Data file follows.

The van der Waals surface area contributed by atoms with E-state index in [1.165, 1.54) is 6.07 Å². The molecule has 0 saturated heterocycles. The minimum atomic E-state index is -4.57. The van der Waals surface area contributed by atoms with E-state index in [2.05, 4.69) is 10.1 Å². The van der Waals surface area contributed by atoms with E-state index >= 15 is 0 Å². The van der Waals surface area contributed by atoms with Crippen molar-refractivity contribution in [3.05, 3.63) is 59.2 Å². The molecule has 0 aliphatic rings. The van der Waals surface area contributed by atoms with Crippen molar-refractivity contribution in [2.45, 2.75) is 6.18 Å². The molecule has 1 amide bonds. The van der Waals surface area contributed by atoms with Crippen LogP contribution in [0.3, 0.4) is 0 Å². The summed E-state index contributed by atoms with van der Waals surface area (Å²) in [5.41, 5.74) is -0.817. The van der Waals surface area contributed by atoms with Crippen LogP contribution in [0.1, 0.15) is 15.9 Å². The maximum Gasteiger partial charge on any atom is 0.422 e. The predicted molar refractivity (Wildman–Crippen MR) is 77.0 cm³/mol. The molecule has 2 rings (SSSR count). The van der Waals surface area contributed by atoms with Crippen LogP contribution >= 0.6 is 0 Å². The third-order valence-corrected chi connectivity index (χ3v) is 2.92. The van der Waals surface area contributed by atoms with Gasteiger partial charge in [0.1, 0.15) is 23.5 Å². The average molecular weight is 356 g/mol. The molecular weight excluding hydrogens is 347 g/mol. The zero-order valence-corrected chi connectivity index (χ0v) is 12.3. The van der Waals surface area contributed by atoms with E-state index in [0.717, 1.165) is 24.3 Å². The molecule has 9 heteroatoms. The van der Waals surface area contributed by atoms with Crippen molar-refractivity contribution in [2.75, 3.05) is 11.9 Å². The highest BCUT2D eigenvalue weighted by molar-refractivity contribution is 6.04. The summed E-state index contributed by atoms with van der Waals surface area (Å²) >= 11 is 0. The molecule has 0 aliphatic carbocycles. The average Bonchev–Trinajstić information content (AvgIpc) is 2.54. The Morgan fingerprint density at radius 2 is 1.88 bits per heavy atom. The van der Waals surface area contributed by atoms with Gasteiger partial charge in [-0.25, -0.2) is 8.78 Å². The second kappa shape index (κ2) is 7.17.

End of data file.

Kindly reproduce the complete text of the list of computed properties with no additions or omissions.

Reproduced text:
The van der Waals surface area contributed by atoms with E-state index in [1.165, 1.54) is 6.07 Å². The molecule has 0 saturated heterocycles. The minimum atomic E-state index is -4.57. The van der Waals surface area contributed by atoms with E-state index in [2.05, 4.69) is 10.1 Å². The van der Waals surface area contributed by atoms with E-state index >= 15 is 0 Å². The van der Waals surface area contributed by atoms with Crippen molar-refractivity contribution in [3.05, 3.63) is 59.2 Å². The molecule has 0 aliphatic rings. The van der Waals surface area contributed by atoms with Crippen molar-refractivity contribution in [2.45, 2.75) is 6.18 Å². The molecule has 1 amide bonds. The van der Waals surface area contributed by atoms with Crippen LogP contribution in [0.3, 0.4) is 0 Å². The summed E-state index contributed by atoms with van der Waals surface area (Å²) in [5.41, 5.74) is -0.817. The van der Waals surface area contributed by atoms with Crippen LogP contribution in [0.1, 0.15) is 15.9 Å². The maximum Gasteiger partial charge on any atom is 0.422 e. The predicted molar refractivity (Wildman–Crippen MR) is 77.0 cm³/mol. The molecule has 2 rings (SSSR count). The van der Waals surface area contributed by atoms with Crippen LogP contribution >= 0.6 is 0 Å². The third-order valence-corrected chi connectivity index (χ3v) is 2.92. The van der Waals surface area contributed by atoms with Gasteiger partial charge in [0.1, 0.15) is 23.5 Å². The average molecular weight is 356 g/mol. The molecular weight excluding hydrogens is 347 g/mol. The zero-order valence-corrected chi connectivity index (χ0v) is 12.3. The van der Waals surface area contributed by atoms with E-state index in [0.717, 1.165) is 24.3 Å². The molecule has 9 heteroatoms. The van der Waals surface area contributed by atoms with Crippen molar-refractivity contribution in [2.75, 3.05) is 11.9 Å². The highest BCUT2D eigenvalue weighted by molar-refractivity contribution is 6.04. The summed E-state index contributed by atoms with van der Waals surface area (Å²) >= 11 is 0. The molecule has 0 aliphatic carbocycles. The average Bonchev–Trinajstić information content (AvgIpc) is 2.54. The Morgan fingerprint density at radius 2 is 1.88 bits per heavy atom. The van der Waals surface area contributed by atoms with Gasteiger partial charge in [-0.25, -0.2) is 8.78 Å². The second kappa shape index (κ2) is 7.17.